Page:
July was a tough month for a few manufacturers of baked snacks thanks to product recalls—the result of possible bacterial contamination.
Pepperidge Farm was notified by one of its ingredient suppliers that whey powder in a seasoning applied to four varieties of crackers was the subject of a recall by the manufacturer. The reason? Potential presence of Salmonella. Pepperidge Farm initiated an investigation and, out of abundance of caution, voluntarily recalled the varieties, which had been distributed throughout the U.S. No illnesses were reported, but consumers who purchased any of the products in question were urged to discard them without eating or return them to the point of sale. One variety of the crackers was similarly recalled voluntarily by Campbell Company of Canada, triggered by the U.S. recall.
Mondelez initiated a voluntary recall in the U.S., Puerto Rico and the U.S. Virgin, pulling certain varieties of crackers from store shelves and snack displays. Canada likewise followed suit and recalled the crackers. Like the Pepperidge Farm recall, the Mondelez products contained whey powder, which the supplier had recalled due to possible Salmonella contamination.
Whey powder, once again, was the cause of a Flowers Foods recall of its Swiss rolls, including under several private labels, distributed nationwide. Flowers also recalled one of its regional bread brands due to the potential presence of Salmonella in the whey powder.
In these recalls, all due to the presence of potentially tainted whey powder, the manufacturers discovered that the recalls did not stem from some sort of food safety or sanitation issue in their own bakeries, but rather could be traced to a third party—and particularly that nobody has reported any illness associated with the products to date.
And then they can breathe a sigh of relief.
Or can they? Do consumers who read or hear “recall” or “Salmonella” in relation to a popular brand really care which ingredient is the culprit and where it originated?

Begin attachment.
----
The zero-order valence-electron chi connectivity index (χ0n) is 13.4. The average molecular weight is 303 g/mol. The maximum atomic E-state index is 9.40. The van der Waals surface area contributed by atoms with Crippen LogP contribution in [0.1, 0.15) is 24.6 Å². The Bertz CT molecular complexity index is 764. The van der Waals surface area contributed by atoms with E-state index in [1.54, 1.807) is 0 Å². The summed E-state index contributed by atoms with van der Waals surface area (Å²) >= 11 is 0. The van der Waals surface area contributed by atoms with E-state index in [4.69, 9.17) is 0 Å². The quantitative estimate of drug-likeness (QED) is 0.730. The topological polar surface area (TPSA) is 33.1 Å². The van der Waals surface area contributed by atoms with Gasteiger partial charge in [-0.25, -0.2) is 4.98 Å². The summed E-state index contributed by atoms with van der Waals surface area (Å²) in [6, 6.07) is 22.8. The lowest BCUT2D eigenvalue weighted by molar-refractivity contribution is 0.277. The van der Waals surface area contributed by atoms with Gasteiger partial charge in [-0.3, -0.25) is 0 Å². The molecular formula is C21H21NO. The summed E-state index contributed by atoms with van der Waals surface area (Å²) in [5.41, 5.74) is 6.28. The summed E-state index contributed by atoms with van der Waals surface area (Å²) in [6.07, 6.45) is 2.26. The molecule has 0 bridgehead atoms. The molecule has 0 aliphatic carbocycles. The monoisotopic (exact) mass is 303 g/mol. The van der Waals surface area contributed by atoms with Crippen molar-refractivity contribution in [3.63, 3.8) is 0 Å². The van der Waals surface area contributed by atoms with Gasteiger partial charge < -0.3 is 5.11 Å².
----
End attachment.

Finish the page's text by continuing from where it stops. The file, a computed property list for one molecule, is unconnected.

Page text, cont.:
The negative impact to a manufacturer in the aftermath of a food-product recall can be huge and multifaceted. According to the “Capturing Recall Costs” report from the Grocery Manufacturers Association:
- 81 percent of member respondents characterized the range of financial risk of a recall as “significant” to “catastrophic”
- 77 percent estimated the cost of recalls at up to $30 million, with 23 percent reporting even higher estimated costs
- The largest recall costs came from interruption of the company’s day-to-day business and product disposal
Not only is the company liable for the costs of the recovery operations, it must also address damage to its brand and image. To the consumer, a recall instantly suggests something’s wrong. As a result, it can lead to long-term injury to a hard-fought reputation, not to mention market share.
When it comes to financial implications, there are several key steps a company can take to help prepare for a recall.
Recovery preparedness. Every food manufacturer should have a recovery team that includes representatives from legal, operations, customer service and corporate communications departments. Create a plan, including recovery goals, and write it down. This plan should include the company’s legal responsibilities, risk tolerance and decision-making structure. This will help ensure that everyone is in accord regarding required steps before a recall occurs. Have the finished plan reviewed by legal and regulatory experts.
Forecast the financials. Manufacturers need to create detailed estimates of potential expenditures and losses that could potentially occur during every stage of a possible recall. Then, team members can list the potential scope of those losses and determine how to address, or even mitigate, those expenditures in the event of a recall.
Establish digital recordkeeping. Every food manufacturer should establish and maintain a strong enterprise resource planning (ERP) system, including integrated technology and software, that includes recordkeeping details for all company brands, ingredients, order and lot numbers, packaging details, customers, distribution schedules and established shelf life determinations.
In the case of product recalls, the best offense is often a great defense.